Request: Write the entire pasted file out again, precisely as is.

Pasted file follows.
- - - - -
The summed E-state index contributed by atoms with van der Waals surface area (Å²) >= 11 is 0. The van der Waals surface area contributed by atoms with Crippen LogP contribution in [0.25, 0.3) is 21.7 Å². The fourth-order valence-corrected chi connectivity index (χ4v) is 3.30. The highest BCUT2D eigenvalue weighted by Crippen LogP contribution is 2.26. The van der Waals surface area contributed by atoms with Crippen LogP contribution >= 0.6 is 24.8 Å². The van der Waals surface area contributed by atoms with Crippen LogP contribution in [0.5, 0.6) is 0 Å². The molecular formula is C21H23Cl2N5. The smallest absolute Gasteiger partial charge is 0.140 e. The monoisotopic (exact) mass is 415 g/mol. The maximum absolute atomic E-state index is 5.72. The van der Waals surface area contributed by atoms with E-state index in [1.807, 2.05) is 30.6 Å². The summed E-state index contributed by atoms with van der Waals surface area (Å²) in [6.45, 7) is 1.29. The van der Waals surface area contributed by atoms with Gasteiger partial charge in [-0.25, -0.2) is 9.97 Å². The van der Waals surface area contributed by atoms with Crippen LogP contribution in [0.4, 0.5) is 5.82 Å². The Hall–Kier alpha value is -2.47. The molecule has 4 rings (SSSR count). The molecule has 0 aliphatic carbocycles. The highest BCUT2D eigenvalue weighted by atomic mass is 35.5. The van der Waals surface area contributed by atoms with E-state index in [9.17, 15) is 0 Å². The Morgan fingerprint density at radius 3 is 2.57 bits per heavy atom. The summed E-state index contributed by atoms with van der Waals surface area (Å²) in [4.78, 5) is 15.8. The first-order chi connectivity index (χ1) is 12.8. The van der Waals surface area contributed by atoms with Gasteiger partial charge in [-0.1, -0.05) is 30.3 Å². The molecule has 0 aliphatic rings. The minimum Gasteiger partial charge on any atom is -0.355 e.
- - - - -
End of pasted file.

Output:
The summed E-state index contributed by atoms with van der Waals surface area (Å²) >= 11 is 0. The van der Waals surface area contributed by atoms with Crippen LogP contribution in [0.25, 0.3) is 21.7 Å². The fourth-order valence-corrected chi connectivity index (χ4v) is 3.30. The highest BCUT2D eigenvalue weighted by Crippen LogP contribution is 2.26. The van der Waals surface area contributed by atoms with Crippen LogP contribution >= 0.6 is 24.8 Å². The van der Waals surface area contributed by atoms with Crippen LogP contribution in [0.5, 0.6) is 0 Å². The molecular formula is C21H23Cl2N5. The smallest absolute Gasteiger partial charge is 0.140 e. The monoisotopic (exact) mass is 415 g/mol. The maximum absolute atomic E-state index is 5.72. The van der Waals surface area contributed by atoms with E-state index in [1.807, 2.05) is 30.6 Å². The summed E-state index contributed by atoms with van der Waals surface area (Å²) in [6.45, 7) is 1.29. The van der Waals surface area contributed by atoms with Gasteiger partial charge in [-0.25, -0.2) is 9.97 Å². The van der Waals surface area contributed by atoms with Crippen LogP contribution in [0.4, 0.5) is 5.82 Å². The Hall–Kier alpha value is -2.47. The molecule has 4 rings (SSSR count). The molecule has 0 aliphatic carbocycles. The highest BCUT2D eigenvalue weighted by atomic mass is 35.5. The van der Waals surface area contributed by atoms with E-state index in [9.17, 15) is 0 Å². The Morgan fingerprint density at radius 3 is 2.57 bits per heavy atom. The summed E-state index contributed by atoms with van der Waals surface area (Å²) in [4.78, 5) is 15.8. The first-order chi connectivity index (χ1) is 12.8. The van der Waals surface area contributed by atoms with Gasteiger partial charge in [-0.1, -0.05) is 30.3 Å². The molecule has 0 aliphatic rings. The minimum Gasteiger partial charge on any atom is -0.355 e.